Tasnim Nowshin Fariha:
Poverty Reduction Strategy Papers (PRSPs) endorsed by IMF and World Bank is regarded as a comprehensive tool for the overall socio-economic development of the population, particularly of women, who constitute more than 50% of the total population in the developing countries. However, it remains a concerning debate that to which extent the empowerment strategies undertaken through PRSPs actually improve the quality of women’s lives in less developed countries. Though PRSPs consider expansion of women’s economic space as an area of development and progress towards empowerment, massive skepticism exists as to how much change in women’s access to income is sufficient to achieve empowerment goals; particularly in terms of the social relationships embodied in this change and how much they promote new forms of agency for women and increase their strategic potential. For example, Bangladesh’s first PRSP titled ‘’Unlocking the Potential National Strategy for Accelerated Poverty Reduction’ called for micro-credits up-scaling as one of the most visible anti-poverty instruments. The country’s total coverage of microfinance programs has reached approximately 13 million households with rural women being the greater number of borrowers (Ahmed, 2009). However, there is no guarantee that increased income resulting from participation in micro-credit programs always empowers women because these women – in most cases – have no control over the income. Over the years, too much attention has been rendered to the issue of ‘women and micro-credit vis-à-vis their enhanced (individual) agency resulting from ‘social capital’. Now the question remains, how the process of engendering leadership qualities in a given woman to enhance her agency can translate into the enhancement of agency in other women (followers) in her community and beyond.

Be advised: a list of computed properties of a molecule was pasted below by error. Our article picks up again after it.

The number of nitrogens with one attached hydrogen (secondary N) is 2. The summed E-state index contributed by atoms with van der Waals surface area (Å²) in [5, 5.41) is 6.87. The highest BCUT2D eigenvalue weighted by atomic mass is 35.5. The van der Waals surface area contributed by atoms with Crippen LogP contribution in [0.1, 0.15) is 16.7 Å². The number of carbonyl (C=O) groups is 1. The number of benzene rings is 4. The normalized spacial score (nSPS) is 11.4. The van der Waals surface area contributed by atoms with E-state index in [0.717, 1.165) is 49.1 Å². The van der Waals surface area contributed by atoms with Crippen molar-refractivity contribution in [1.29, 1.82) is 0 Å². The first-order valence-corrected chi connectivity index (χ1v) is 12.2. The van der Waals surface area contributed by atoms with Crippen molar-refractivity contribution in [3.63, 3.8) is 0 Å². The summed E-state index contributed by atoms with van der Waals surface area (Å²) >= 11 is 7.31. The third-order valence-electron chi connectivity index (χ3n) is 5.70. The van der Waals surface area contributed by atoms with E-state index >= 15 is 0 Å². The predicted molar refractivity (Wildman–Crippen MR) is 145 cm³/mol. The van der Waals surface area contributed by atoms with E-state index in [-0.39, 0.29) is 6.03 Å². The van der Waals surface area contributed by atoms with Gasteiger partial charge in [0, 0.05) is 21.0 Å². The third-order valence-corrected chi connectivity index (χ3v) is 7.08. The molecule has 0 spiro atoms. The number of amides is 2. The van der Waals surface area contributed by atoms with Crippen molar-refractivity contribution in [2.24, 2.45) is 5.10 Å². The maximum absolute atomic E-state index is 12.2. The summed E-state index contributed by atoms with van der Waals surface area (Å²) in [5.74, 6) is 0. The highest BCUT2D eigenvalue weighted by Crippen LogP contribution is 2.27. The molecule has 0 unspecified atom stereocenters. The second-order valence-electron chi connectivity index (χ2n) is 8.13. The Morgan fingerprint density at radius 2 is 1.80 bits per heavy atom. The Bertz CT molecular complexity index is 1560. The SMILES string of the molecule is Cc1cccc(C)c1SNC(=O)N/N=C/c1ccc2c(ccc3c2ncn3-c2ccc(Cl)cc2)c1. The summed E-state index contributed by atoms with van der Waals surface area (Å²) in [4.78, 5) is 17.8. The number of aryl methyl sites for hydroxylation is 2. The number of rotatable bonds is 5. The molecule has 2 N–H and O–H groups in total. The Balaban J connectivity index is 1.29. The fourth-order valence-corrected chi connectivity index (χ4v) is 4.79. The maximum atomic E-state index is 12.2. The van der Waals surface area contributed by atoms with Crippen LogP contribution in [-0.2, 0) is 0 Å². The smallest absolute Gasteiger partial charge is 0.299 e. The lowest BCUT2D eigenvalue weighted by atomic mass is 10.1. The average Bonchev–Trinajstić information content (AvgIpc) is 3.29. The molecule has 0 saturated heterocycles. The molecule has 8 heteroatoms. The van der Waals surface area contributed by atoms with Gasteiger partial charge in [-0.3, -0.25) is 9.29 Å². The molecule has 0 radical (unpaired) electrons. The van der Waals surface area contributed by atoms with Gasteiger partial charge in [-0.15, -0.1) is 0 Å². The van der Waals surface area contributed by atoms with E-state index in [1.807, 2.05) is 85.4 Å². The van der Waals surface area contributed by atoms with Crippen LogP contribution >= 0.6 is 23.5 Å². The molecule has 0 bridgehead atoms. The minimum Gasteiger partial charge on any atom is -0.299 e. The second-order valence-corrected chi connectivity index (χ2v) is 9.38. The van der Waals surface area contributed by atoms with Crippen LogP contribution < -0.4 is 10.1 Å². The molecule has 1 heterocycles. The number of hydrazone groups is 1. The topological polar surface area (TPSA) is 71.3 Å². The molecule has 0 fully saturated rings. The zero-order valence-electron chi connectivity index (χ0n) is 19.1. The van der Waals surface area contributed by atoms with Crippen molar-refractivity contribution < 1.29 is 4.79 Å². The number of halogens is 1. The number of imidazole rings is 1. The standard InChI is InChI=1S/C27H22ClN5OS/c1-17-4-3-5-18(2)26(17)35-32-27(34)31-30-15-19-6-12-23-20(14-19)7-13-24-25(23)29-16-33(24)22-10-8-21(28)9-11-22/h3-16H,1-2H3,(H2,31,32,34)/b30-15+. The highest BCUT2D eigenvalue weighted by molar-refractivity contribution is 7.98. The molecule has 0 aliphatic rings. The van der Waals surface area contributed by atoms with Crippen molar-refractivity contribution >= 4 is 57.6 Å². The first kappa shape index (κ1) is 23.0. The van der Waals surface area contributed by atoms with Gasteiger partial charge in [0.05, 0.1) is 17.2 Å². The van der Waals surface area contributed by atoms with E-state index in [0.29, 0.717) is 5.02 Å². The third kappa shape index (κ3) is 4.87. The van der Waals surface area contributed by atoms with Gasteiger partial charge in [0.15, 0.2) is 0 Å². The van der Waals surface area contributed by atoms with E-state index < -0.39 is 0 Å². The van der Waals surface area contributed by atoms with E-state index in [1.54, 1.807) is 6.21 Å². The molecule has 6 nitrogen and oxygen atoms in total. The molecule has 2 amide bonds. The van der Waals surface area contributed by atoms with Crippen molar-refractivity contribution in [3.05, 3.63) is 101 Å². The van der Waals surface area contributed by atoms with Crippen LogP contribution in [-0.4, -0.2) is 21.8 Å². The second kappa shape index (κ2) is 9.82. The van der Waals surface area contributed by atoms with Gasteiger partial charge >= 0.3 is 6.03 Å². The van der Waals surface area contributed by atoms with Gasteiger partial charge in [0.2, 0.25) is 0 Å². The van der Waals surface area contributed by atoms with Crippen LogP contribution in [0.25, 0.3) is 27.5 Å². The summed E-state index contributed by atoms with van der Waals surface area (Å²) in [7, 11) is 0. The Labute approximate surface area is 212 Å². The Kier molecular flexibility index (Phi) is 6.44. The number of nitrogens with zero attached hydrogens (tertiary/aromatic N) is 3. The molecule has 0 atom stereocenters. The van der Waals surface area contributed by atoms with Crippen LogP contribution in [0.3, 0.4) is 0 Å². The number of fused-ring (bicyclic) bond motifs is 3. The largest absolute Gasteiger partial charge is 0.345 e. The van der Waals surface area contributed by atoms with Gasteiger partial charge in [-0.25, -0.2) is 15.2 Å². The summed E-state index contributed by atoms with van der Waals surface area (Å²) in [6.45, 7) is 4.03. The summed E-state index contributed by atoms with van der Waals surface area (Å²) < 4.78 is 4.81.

Leadership Building and Women’s Political Space in Bangladesh:
Bangladesh’s Interim Poverty Reduction Strategy Paper (I-PRSP), titled ‘A National Strategy for Economic Growth, Poverty Reduction and Social Development’ had some major gaps including an insufficient focus on gender issues. After intense gender analysis in 2003 on the I-PRSP, Gender Action was collaborated with citizen groups to ensure that Bangladesh’s PRSP is an ‘engendered’ one. The first PRSP extensively addressed the need for women’s increased representation and participation in institutional structures of all levels. Yet the lack of women’s voices in formal politics raises suspicion regarding the country’s commitment to devote resources to policies and programs aiming at women’s empowerment. Reserving one-third of seats for women in local bodies and the national parliament was marked as a step up in terms of encouraging women to participate in political processes. However, the policy guidelines of the first PRSP consisted some major gaps to be effective towards ensuring women’s advancement’.